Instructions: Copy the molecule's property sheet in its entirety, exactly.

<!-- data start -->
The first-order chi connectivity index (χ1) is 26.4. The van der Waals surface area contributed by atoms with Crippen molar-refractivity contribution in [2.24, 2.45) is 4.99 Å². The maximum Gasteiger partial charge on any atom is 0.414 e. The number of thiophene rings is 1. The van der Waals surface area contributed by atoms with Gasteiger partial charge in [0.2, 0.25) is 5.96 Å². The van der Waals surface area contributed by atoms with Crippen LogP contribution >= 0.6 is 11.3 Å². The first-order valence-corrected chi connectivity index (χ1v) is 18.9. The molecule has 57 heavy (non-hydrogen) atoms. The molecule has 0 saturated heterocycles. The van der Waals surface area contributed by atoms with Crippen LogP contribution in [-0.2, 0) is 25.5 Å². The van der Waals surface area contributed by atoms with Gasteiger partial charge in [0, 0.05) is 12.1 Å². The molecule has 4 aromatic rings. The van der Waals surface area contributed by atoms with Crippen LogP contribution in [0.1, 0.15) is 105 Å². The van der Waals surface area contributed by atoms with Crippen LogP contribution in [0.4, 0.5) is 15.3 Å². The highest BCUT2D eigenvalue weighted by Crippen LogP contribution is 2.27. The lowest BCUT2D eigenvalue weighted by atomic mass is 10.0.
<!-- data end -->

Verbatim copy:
The first-order chi connectivity index (χ1) is 26.4. The van der Waals surface area contributed by atoms with Crippen molar-refractivity contribution in [2.24, 2.45) is 4.99 Å². The maximum Gasteiger partial charge on any atom is 0.414 e. The number of thiophene rings is 1. The van der Waals surface area contributed by atoms with Gasteiger partial charge in [0.2, 0.25) is 5.96 Å². The van der Waals surface area contributed by atoms with Crippen LogP contribution >= 0.6 is 11.3 Å². The first-order valence-corrected chi connectivity index (χ1v) is 18.9. The molecule has 57 heavy (non-hydrogen) atoms. The molecule has 0 saturated heterocycles. The van der Waals surface area contributed by atoms with Crippen LogP contribution in [-0.2, 0) is 25.5 Å². The van der Waals surface area contributed by atoms with Gasteiger partial charge in [0, 0.05) is 12.1 Å². The molecule has 4 aromatic rings. The van der Waals surface area contributed by atoms with Crippen LogP contribution in [0.1, 0.15) is 105 Å². The van der Waals surface area contributed by atoms with Crippen LogP contribution in [0.4, 0.5) is 15.3 Å². The highest BCUT2D eigenvalue weighted by Crippen LogP contribution is 2.27. The lowest BCUT2D eigenvalue weighted by atomic mass is 10.0.